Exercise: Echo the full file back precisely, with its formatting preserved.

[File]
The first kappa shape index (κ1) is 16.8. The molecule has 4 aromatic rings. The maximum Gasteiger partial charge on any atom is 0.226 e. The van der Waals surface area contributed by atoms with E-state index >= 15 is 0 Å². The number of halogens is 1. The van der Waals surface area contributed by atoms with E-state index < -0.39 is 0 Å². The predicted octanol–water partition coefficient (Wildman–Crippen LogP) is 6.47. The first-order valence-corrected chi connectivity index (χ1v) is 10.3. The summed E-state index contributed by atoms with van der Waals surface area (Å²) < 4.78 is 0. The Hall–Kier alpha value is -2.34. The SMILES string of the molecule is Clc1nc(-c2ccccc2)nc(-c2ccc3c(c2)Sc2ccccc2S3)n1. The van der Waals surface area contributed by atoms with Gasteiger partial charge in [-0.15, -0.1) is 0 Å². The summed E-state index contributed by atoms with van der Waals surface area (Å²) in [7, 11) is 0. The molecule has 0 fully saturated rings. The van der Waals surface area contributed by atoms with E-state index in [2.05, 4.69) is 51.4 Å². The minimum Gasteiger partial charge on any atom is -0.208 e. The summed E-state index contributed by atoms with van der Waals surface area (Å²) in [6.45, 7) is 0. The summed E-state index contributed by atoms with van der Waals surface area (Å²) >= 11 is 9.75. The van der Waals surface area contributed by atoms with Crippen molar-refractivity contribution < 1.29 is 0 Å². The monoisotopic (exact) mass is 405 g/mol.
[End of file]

The first kappa shape index (κ1) is 16.8. The molecule has 4 aromatic rings. The maximum Gasteiger partial charge on any atom is 0.226 e. The van der Waals surface area contributed by atoms with E-state index >= 15 is 0 Å². The number of halogens is 1. The van der Waals surface area contributed by atoms with E-state index < -0.39 is 0 Å². The predicted octanol–water partition coefficient (Wildman–Crippen LogP) is 6.47. The first-order valence-corrected chi connectivity index (χ1v) is 10.3. The summed E-state index contributed by atoms with van der Waals surface area (Å²) < 4.78 is 0. The Hall–Kier alpha value is -2.34. The SMILES string of the molecule is Clc1nc(-c2ccccc2)nc(-c2ccc3c(c2)Sc2ccccc2S3)n1. The van der Waals surface area contributed by atoms with Gasteiger partial charge in [-0.15, -0.1) is 0 Å². The summed E-state index contributed by atoms with van der Waals surface area (Å²) in [7, 11) is 0. The molecule has 0 fully saturated rings. The van der Waals surface area contributed by atoms with E-state index in [2.05, 4.69) is 51.4 Å². The minimum Gasteiger partial charge on any atom is -0.208 e. The summed E-state index contributed by atoms with van der Waals surface area (Å²) in [6.45, 7) is 0. The summed E-state index contributed by atoms with van der Waals surface area (Å²) >= 11 is 9.75. The van der Waals surface area contributed by atoms with Crippen molar-refractivity contribution < 1.29 is 0 Å². The monoisotopic (exact) mass is 405 g/mol.